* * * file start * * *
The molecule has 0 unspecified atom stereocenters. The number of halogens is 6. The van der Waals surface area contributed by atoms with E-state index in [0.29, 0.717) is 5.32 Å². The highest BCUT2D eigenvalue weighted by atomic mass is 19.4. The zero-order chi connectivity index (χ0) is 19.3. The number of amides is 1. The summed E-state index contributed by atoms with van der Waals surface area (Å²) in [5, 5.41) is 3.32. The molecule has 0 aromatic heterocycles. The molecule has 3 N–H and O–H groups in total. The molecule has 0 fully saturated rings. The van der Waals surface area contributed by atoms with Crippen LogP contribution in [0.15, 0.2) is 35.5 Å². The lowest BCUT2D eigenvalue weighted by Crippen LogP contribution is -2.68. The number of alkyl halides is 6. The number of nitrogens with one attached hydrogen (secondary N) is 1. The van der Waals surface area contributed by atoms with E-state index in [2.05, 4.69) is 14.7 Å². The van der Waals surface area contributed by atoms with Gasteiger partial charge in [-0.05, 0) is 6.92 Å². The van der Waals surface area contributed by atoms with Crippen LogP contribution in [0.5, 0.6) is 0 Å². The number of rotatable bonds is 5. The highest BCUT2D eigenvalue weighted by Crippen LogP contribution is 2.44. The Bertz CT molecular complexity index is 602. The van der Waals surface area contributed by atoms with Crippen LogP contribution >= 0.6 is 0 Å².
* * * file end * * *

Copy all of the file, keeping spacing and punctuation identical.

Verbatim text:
The molecule has 0 unspecified atom stereocenters. The number of halogens is 6. The van der Waals surface area contributed by atoms with E-state index in [0.29, 0.717) is 5.32 Å². The highest BCUT2D eigenvalue weighted by atomic mass is 19.4. The zero-order chi connectivity index (χ0) is 19.3. The number of amides is 1. The summed E-state index contributed by atoms with van der Waals surface area (Å²) in [5, 5.41) is 3.32. The molecule has 0 aromatic heterocycles. The molecule has 3 N–H and O–H groups in total. The molecule has 0 fully saturated rings. The van der Waals surface area contributed by atoms with Crippen LogP contribution in [0.15, 0.2) is 35.5 Å². The lowest BCUT2D eigenvalue weighted by Crippen LogP contribution is -2.68. The number of alkyl halides is 6. The number of nitrogens with one attached hydrogen (secondary N) is 1. The van der Waals surface area contributed by atoms with E-state index in [2.05, 4.69) is 14.7 Å². The van der Waals surface area contributed by atoms with Gasteiger partial charge in [-0.05, 0) is 6.92 Å². The van der Waals surface area contributed by atoms with Crippen LogP contribution in [0.5, 0.6) is 0 Å². The number of rotatable bonds is 5. The highest BCUT2D eigenvalue weighted by Crippen LogP contribution is 2.44. The Bertz CT molecular complexity index is 602. The van der Waals surface area contributed by atoms with Crippen LogP contribution >= 0.6 is 0 Å².